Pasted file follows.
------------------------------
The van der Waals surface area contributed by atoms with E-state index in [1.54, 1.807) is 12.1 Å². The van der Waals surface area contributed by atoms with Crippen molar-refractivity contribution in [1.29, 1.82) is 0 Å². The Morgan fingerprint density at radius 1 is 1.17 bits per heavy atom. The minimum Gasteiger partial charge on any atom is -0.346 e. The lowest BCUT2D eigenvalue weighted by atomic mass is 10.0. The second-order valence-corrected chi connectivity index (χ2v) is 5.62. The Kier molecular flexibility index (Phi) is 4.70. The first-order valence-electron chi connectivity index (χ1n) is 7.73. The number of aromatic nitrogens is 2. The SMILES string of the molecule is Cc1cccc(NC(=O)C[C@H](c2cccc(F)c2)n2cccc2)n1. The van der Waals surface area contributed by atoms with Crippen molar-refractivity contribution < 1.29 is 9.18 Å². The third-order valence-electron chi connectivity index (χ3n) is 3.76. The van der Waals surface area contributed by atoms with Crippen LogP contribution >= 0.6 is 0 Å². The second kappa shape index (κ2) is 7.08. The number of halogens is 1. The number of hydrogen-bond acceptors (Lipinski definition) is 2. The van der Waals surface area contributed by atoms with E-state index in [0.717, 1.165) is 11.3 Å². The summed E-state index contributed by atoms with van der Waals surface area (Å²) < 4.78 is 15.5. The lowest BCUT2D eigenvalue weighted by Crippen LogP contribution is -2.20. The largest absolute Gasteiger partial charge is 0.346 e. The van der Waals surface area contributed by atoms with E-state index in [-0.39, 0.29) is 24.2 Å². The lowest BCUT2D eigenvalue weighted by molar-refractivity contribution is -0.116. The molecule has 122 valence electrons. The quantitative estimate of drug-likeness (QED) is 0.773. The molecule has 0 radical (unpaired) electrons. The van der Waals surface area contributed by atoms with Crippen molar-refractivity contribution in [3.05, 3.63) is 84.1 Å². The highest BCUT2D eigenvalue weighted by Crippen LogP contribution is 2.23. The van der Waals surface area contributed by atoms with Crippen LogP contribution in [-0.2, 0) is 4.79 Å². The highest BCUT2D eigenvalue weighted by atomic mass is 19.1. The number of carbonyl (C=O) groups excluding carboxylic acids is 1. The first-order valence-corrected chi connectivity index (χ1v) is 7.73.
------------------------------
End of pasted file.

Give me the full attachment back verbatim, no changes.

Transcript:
The van der Waals surface area contributed by atoms with E-state index in [1.54, 1.807) is 12.1 Å². The van der Waals surface area contributed by atoms with Crippen molar-refractivity contribution in [1.29, 1.82) is 0 Å². The Morgan fingerprint density at radius 1 is 1.17 bits per heavy atom. The minimum Gasteiger partial charge on any atom is -0.346 e. The lowest BCUT2D eigenvalue weighted by atomic mass is 10.0. The second-order valence-corrected chi connectivity index (χ2v) is 5.62. The Kier molecular flexibility index (Phi) is 4.70. The first-order valence-electron chi connectivity index (χ1n) is 7.73. The number of aromatic nitrogens is 2. The SMILES string of the molecule is Cc1cccc(NC(=O)C[C@H](c2cccc(F)c2)n2cccc2)n1. The van der Waals surface area contributed by atoms with Crippen molar-refractivity contribution < 1.29 is 9.18 Å². The third-order valence-electron chi connectivity index (χ3n) is 3.76. The van der Waals surface area contributed by atoms with Crippen LogP contribution >= 0.6 is 0 Å². The second kappa shape index (κ2) is 7.08. The number of halogens is 1. The number of hydrogen-bond acceptors (Lipinski definition) is 2. The van der Waals surface area contributed by atoms with E-state index in [0.717, 1.165) is 11.3 Å². The summed E-state index contributed by atoms with van der Waals surface area (Å²) < 4.78 is 15.5. The lowest BCUT2D eigenvalue weighted by Crippen LogP contribution is -2.20. The largest absolute Gasteiger partial charge is 0.346 e. The van der Waals surface area contributed by atoms with E-state index in [-0.39, 0.29) is 24.2 Å². The lowest BCUT2D eigenvalue weighted by molar-refractivity contribution is -0.116. The molecule has 122 valence electrons. The quantitative estimate of drug-likeness (QED) is 0.773. The molecule has 0 radical (unpaired) electrons. The van der Waals surface area contributed by atoms with Crippen molar-refractivity contribution in [3.05, 3.63) is 84.1 Å². The highest BCUT2D eigenvalue weighted by Crippen LogP contribution is 2.23. The van der Waals surface area contributed by atoms with Crippen LogP contribution in [-0.2, 0) is 4.79 Å². The highest BCUT2D eigenvalue weighted by atomic mass is 19.1. The number of carbonyl (C=O) groups excluding carboxylic acids is 1. The first-order valence-corrected chi connectivity index (χ1v) is 7.73.